This is the last of our GCHQ puzzle challenges for now but we hope to be back with more like this soon. Enjoy …

• GCHQ Puzzle Solution 16

## A good way to start the week?

You were asked to find the missing four terms in this sequence

AAAAAAA, DDDDDDA, NMEDHFD, SNSERIR, UOTESRS, ?, ?, ?, ?

The solution is:

YYUNTYT, YSUU, WYY, Y.

Did you work it out? It was very tricky. The fact that there were seven items in the list, together with the puzzle title might have suggested that it had something to do with the days of the week, and it does.

The sequence is derived by writing the letters of each day of the week in alphabetical order then reading the answers off by columns.

• GCHQ Puzzle Challenge 16 – Harry’s Hint

## A good way to start the week?

What are the missing four terms in this sequence

AAAAAAA, DDDDDDA, NMEDHFD, SNSERIR, UOTESRS, ?, ?, ?, ?

(The answer is not ?, ?, ?, ?)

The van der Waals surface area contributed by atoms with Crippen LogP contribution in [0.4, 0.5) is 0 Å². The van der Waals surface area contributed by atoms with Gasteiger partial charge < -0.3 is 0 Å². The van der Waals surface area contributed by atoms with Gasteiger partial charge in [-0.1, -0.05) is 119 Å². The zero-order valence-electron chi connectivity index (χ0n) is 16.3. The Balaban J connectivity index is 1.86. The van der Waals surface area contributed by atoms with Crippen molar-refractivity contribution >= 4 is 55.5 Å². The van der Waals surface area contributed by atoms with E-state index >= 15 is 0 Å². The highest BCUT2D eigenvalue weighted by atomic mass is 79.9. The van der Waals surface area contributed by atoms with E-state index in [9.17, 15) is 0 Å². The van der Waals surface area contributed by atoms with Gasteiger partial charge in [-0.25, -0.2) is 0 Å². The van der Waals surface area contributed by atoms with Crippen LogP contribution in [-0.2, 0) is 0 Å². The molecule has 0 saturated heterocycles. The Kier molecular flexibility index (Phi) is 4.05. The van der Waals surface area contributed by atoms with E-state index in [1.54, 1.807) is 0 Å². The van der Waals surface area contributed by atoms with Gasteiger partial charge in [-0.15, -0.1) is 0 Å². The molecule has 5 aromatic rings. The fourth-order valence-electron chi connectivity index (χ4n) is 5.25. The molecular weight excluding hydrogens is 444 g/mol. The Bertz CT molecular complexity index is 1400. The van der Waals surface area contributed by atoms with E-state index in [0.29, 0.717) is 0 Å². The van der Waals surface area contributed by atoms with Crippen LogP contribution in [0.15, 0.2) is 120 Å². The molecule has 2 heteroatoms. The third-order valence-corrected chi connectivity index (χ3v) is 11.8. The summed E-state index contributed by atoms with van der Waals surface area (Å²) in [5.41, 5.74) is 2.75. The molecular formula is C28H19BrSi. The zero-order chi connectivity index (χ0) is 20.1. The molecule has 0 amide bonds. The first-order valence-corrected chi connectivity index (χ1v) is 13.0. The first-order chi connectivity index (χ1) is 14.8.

I am not sure what to tell you about this one, but maybe you need to think laterally. It is another one where the number of items in the list might be suggestive.

• GCHQ Puzzle Challenge 16

## A good way to start the week?

What are the missing four terms in this sequence

AAAAAAA, DDDDDDA, NMEDHFD, SNSERIR, UOTESRS, ?, ?, ?, ?

(The answer is not ?, ?, ?, ?)

• GCHQ Puzzle Solution 15

## Capital letters

What is the only possible way to complete this sequence?

CCR, CR, SV, RBT

The answer is NCS for Nicosia.

Each sequence is the sequence of consonants from the capital of a country whose name contains only one vowel:

CCR from Accra, the capital of GhAnA

CR from Cairo, the capital of Egypt

SV from Suva, the capital of FIjI

RBT from Rabat, the capital of MOrOccO

NCS from Nicosia, the capital for CyprUs

I found this one really tricky so think it merits a 3 on the rotor scale, but it will be interesting to see how you get on.